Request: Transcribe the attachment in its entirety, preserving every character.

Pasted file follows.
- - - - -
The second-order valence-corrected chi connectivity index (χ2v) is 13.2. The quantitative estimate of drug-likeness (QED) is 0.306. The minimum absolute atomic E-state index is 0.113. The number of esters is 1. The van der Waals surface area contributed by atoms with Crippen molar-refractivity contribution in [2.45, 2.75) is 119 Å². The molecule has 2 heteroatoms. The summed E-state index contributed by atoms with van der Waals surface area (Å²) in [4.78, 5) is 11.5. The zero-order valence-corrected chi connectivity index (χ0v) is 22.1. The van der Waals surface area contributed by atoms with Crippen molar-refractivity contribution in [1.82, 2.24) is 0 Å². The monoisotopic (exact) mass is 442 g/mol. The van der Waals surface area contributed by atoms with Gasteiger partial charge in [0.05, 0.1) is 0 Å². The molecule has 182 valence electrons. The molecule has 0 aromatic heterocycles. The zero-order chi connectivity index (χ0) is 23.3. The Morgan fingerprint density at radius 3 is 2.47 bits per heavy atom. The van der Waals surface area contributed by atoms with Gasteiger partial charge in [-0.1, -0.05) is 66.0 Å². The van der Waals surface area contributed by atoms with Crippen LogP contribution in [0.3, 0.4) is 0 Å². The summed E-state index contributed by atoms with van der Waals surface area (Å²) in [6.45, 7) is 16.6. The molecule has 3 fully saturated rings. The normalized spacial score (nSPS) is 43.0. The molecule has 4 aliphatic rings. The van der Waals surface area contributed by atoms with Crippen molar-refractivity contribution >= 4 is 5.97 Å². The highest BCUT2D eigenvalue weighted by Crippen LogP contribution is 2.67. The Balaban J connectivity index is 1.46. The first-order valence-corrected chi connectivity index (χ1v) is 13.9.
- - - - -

The second-order valence-corrected chi connectivity index (χ2v) is 13.2. The quantitative estimate of drug-likeness (QED) is 0.306. The minimum absolute atomic E-state index is 0.113. The number of esters is 1. The van der Waals surface area contributed by atoms with Crippen molar-refractivity contribution in [2.45, 2.75) is 119 Å². The molecule has 2 heteroatoms. The summed E-state index contributed by atoms with van der Waals surface area (Å²) in [4.78, 5) is 11.5. The zero-order valence-corrected chi connectivity index (χ0v) is 22.1. The van der Waals surface area contributed by atoms with Crippen molar-refractivity contribution in [1.82, 2.24) is 0 Å². The monoisotopic (exact) mass is 442 g/mol. The van der Waals surface area contributed by atoms with Gasteiger partial charge in [0.05, 0.1) is 0 Å². The molecule has 182 valence electrons. The molecule has 0 aromatic heterocycles. The zero-order chi connectivity index (χ0) is 23.3. The Morgan fingerprint density at radius 3 is 2.47 bits per heavy atom. The van der Waals surface area contributed by atoms with Gasteiger partial charge in [-0.1, -0.05) is 66.0 Å². The van der Waals surface area contributed by atoms with Crippen LogP contribution in [0.3, 0.4) is 0 Å². The summed E-state index contributed by atoms with van der Waals surface area (Å²) in [6.45, 7) is 16.6. The molecule has 3 fully saturated rings. The normalized spacial score (nSPS) is 43.0. The molecule has 4 aliphatic rings. The van der Waals surface area contributed by atoms with Crippen molar-refractivity contribution >= 4 is 5.97 Å². The highest BCUT2D eigenvalue weighted by Crippen LogP contribution is 2.67. The Balaban J connectivity index is 1.46. The first-order valence-corrected chi connectivity index (χ1v) is 13.9.